Most cases of sexual assault are reported and end in prosecution
Sexual assault is one of the most difficult offences to prosecute with approximately 85% of cases never coming to attention of the criminal justice system. The vast majority is not reported to police and of the cases that are reported only a small number proceed to trial with an ever lesser amount resulting in prosecution.
These myths encourage the view that sexual assault in some cases is okay when truthfully it is NEVER okay. If we can disseminate knowledge of these myths we can encourage a society with a more constructive and optimistic attitude towards speaking about sexual assault and ultimately sexual crimes will be reduced.
Please start conversation and share with your friends, family, fellow students and colleagues and aim to replace these fictional statements with FACTS.
Sexual assault is defined as any act that makes a person feel uncomfortable, intimidated or frightened.
Sexual assault can be committed against both men and women and can be committed by both men and women. However, women aged between 16 and 24 are most commonly victims to this form of abuse.
Firstly, let’s learn the facts.
Most cases of sexual assault are committed by men against women
Most victims of sexual assault know or have recently met the perpetrator
Most acts of sexual assault are also criminal offences and therefore illegal
Most sexual assault cases are not reported to the police
There are limitations in the justice system and evidence is hard to provide in many cases
Sexual assault is a form of abuse of power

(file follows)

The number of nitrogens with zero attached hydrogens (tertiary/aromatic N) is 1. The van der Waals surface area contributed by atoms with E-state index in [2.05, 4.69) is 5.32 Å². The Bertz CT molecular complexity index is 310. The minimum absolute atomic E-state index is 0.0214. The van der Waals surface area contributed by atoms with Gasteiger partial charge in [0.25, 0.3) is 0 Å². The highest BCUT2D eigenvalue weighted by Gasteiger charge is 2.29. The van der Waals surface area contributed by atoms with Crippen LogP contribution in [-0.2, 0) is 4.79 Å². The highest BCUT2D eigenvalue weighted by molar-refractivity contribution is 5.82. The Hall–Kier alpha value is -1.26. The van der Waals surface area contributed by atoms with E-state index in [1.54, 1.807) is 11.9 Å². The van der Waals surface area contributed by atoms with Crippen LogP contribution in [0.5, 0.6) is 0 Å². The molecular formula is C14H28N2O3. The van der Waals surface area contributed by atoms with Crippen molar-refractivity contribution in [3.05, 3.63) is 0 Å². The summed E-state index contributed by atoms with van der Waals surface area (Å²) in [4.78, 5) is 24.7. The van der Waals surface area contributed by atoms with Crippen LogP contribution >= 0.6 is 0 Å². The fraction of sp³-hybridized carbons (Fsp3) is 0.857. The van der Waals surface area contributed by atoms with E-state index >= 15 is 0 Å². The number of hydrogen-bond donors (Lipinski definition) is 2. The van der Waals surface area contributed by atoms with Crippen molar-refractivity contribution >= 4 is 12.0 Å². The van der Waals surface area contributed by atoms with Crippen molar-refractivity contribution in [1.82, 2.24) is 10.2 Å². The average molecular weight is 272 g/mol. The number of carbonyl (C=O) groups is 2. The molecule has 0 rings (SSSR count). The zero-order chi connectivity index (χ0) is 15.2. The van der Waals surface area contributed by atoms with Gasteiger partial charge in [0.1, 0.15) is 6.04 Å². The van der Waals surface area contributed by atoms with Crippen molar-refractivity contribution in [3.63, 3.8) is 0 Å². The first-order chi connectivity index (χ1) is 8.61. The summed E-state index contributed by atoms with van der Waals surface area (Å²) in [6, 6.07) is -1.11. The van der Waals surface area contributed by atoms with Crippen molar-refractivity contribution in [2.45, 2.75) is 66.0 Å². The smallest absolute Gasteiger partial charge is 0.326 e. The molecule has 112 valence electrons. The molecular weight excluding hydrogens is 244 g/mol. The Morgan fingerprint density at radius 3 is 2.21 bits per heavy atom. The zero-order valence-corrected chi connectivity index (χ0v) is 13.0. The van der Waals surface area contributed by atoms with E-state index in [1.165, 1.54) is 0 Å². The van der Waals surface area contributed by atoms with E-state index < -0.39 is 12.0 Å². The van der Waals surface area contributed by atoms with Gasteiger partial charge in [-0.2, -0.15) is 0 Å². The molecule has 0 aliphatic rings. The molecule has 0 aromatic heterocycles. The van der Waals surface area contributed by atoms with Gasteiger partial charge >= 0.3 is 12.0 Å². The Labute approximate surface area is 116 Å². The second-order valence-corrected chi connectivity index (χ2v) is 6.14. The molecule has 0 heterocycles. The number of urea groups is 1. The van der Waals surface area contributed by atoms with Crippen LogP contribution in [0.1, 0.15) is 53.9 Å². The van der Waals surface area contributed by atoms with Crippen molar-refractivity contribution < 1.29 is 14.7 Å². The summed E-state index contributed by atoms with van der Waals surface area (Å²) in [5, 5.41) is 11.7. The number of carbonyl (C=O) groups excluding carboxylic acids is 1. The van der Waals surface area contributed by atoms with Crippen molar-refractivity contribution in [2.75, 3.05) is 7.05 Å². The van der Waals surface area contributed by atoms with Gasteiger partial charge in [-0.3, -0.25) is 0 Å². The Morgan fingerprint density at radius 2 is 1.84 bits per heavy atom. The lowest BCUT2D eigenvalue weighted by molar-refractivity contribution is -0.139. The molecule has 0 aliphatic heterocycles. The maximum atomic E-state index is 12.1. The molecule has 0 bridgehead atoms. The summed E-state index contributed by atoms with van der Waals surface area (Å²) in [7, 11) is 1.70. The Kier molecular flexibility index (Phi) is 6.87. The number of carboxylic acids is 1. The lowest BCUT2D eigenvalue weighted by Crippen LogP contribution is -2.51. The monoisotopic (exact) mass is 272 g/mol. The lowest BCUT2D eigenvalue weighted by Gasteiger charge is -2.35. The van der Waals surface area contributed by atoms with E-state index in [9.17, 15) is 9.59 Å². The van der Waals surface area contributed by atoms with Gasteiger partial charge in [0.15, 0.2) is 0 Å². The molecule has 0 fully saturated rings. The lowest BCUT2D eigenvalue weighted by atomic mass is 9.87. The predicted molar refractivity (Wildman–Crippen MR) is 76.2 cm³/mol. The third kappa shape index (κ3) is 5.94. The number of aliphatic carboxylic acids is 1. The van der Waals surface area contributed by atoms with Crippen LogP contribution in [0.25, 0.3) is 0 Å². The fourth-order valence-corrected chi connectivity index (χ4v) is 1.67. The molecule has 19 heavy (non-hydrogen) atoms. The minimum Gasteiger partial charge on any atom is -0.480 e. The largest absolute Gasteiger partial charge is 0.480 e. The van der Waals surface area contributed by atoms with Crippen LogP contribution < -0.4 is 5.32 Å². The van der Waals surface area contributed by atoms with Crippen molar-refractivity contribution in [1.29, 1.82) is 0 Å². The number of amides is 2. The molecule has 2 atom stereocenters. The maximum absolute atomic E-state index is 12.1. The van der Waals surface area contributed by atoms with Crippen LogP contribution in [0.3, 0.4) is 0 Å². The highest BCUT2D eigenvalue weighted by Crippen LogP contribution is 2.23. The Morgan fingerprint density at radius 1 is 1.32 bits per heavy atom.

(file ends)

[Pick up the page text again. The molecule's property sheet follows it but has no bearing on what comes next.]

Sexual assault occurs in many forms including:
Posting of sexual images without consent
Use of drugs and alcohol to impair a person’s capacity to make sexual choices
Any unwanted sexual act such as rape
Why is the problem persisting?
When most people think about sexual assault they imagine a stranger jumping out at a vulnerable victim in a dark alley. Although this may happen in some cases it is very rare. This is a very common belief held by many in society alongside many other misconceptions surrounding the issue.
Education levels of both men and women regarding the issue of sexual assault are significantly low with many schools and communities focusing on stranger rape and other forms of sexual assault rather than the most common form date rape. Sexual assault is one of the most difficult offences to prosecute with approximately 85% of cases never coming to the attention of the criminal justice system (NSW Rape Crisis Centre, 2007) . This is a result of under reporting stemming from the blurred definition and trust by many in the mythologies associated with it.
By generating conversation, the truth behind these misconceptions will be uncovered leading to a higher understanding and awareness. This will further lead to higher rates of reporting and prosecution.
Despite the rising awareness of sexual violence in today’s society, there is still much dispute over the classification of sexual assault and date rape as intolerable and criminal behavior.
This is due to the many misconceptions and mythologies associated with the issue which have developed over time negative attitudes towards talking about it and therefore created a polarisation of opinions and understandings in both males and females.
Yes, sexual assault is a difficult topic to talk about. However, this does not mean there is something wrong with being open about it and discussing it.
There is a lack of conversation and truth surrounding the issue and the message “it’s alright to talk about it” needs to be promoted.
This blog is aiming to create a virtual community of trusting individuals who can turn to each other for both support and the sharing of opinions and stories.